This Article gives a brief idea of South East Asian countries regulatory process:
The four South East Asian countries regulatory process discussed are Indonesia, South Korea, Philippines and Thailand.
NA-DFC is the regulatory body in Indonesia. The agency oversees the licensing and certification of pharmaceuticals and medical devices. Under the NA-DFC, the Deputy of Therapeutic Products and Narcotics, Psychotropic and Addictive Substance Control is responsible for pre-market evaluations of drugs and devices, including inspections of manufacturing sites to ensure Good Manufacturing Practice (GMP), and post-market surveillance activities once products have been licensed. These also include product sampling, laboratory testing, and inspections of manufacturing and distribution facilities.
To prepare for integrating with the ASEAN medical products regulatory system, Indonesia has introduced a new online medical device registration system and now requires the Common Submission Dossier Template (CSDT). Device distributors and manufacturers apply for distribution licenses, production licenses and product registration through the online portal — which is now integrated with the Indonesian customs database.
Class I: 30 working days
Class IIa and IIb: 60 working days
Class III: 90 working days
The validity of the registration certificate is minimum 2 years and maximum 5 years.
A registered office in South Korea or a South Korean License Holder to liaison with the MFDS must be appointed in South Korea.
Class I medical devices can be registered online directly on the MFDS electronic portal. They are exempted from technical review and KGMP certification.
In case your device falls under Class 1 (specially controlled), Class II, Class III or Class IV, a detailed technical dossier along with a sample device for testing must be submitted to the MFDS. In this process your Technical file or Safety and Effectiveness Review (SER) is reviewed either by the MDFC or a third party depending on the device class. After the technical review is complete the company has to apply for product approval.
- Class I Regular – 2 months
- Class II Regular – 6 months
- Class II with Safety Effectiveness Review – 15 months
- Class III Regular – 9 months
- Class III with Safety Effectiveness Review – 15 months
- Class IV Regular – 9 months
- Class IV with Safety Effectiveness Review – 15 months
KGMP certificate issued by MFDS and is valid for 3 years.
The principal medical device regulatory authority in the Philippines is the Bureau of Food and Drug Administration (BFAD), currently called as Food and Drug Administration under the Department of Health (DOH).
Medical equipment (other than radiation emitting equipment) does not need registration. All other medical devices must be registered in the Philippines. Currently the system is still at the nascent stage with the regulators setting up a formal system for the device registration.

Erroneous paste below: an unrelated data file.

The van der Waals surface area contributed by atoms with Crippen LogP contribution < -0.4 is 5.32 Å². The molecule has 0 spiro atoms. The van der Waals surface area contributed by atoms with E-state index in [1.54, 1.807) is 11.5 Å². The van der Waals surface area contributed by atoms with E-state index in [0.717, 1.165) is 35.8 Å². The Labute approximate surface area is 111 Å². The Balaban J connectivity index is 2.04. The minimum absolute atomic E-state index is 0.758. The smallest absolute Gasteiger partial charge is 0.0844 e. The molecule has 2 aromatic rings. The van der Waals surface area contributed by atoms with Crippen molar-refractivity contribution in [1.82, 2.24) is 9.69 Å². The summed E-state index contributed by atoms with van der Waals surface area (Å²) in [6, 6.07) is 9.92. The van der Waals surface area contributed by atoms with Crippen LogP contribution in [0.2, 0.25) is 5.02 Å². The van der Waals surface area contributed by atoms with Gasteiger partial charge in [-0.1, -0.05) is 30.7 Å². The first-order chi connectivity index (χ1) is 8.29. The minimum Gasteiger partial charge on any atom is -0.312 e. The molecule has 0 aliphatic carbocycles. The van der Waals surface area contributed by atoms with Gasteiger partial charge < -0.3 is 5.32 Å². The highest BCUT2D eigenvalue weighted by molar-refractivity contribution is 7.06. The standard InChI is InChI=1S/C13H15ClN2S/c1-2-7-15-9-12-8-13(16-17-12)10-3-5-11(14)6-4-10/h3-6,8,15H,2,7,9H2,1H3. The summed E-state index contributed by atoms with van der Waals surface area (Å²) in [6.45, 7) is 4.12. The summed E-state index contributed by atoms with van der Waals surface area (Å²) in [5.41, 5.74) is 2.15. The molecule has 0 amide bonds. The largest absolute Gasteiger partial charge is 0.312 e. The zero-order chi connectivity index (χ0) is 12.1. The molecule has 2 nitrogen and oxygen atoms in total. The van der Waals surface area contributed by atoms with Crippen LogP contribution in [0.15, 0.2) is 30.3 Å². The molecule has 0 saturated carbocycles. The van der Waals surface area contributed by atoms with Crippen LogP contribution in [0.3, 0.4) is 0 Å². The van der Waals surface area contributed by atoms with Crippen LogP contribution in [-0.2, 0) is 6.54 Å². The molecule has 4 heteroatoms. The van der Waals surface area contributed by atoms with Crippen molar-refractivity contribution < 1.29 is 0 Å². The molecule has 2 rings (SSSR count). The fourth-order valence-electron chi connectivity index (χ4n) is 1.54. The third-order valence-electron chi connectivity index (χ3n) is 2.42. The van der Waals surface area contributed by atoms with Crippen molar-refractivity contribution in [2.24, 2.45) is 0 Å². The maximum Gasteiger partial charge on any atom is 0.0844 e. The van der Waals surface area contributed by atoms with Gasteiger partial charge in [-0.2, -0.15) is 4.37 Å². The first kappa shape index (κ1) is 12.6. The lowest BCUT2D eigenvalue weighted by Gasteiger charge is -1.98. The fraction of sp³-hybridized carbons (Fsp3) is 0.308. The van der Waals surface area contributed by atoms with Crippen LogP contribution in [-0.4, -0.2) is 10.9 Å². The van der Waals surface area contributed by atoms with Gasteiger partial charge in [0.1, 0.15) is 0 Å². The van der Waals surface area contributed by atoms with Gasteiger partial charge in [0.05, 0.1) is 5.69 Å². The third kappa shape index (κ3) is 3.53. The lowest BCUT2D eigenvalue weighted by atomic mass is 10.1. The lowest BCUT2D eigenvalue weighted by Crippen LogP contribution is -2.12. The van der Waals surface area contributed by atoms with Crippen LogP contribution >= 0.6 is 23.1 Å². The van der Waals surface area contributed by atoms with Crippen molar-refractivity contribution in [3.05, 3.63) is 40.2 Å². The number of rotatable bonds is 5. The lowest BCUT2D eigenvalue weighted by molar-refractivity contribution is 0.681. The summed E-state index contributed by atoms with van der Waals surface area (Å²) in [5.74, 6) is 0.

The draft device registration requirements released in September 2014 better aligns the Philippines with ASEAN’s Common Submission Dossier Template (CSDT). The classification rules are based on the ASEAN Medical Device Directive (AMDD). The products are classified into class A (e.g. bandages) to class D (implantable defibrillators). Class B to D medical devices under this classification must apply for a Certificate of Medical Device Registration (CMDR).
The approval process takes 6-8 months.
The validity period for initial registration of a medical device is one year. Under BFAD Circular #05-1998, medical device renewal registrations are now valid for five years.
The classification system in Thailand is reverse of the US FDA with Class I devices having the highest risk. They are referred as “general devices” and Class II referred as “notification”. Additionally, import of used / refurbished equipment is prohibited in Thailand. Also it is compulsory to have the Certificate of Free Sale in the Country of origin.
Thai Class 1 devices need a license for sale in Thailand. They must show compliance with Thai Industrial Standards and in certain cases undergo testing by the Thai FDA. Products in this category include syringes, contact lens, surgical gloves and IVDs.
Thai Class 2 has to be registered with the Thai FDA. However, they do not need to go through the license process. Manufacturer must submit details on content, production process, labeling etc. Thai Class II includes silicone implants, blood alcohol measuring kits and rehabilitation devices.
Class III devices – products which are not covered by Class I and Class II are the general medical devices and have to just be validated by the Thai FDA. Following this an import license must be obtained. This covers about 90% of medical devices.
Class I: eight to ten months
Class II: six to eight months
Class III: two to six days
Class I and Class II medical devices: five years.
Class III devices: Dependent on validity of the Free Sale Certificate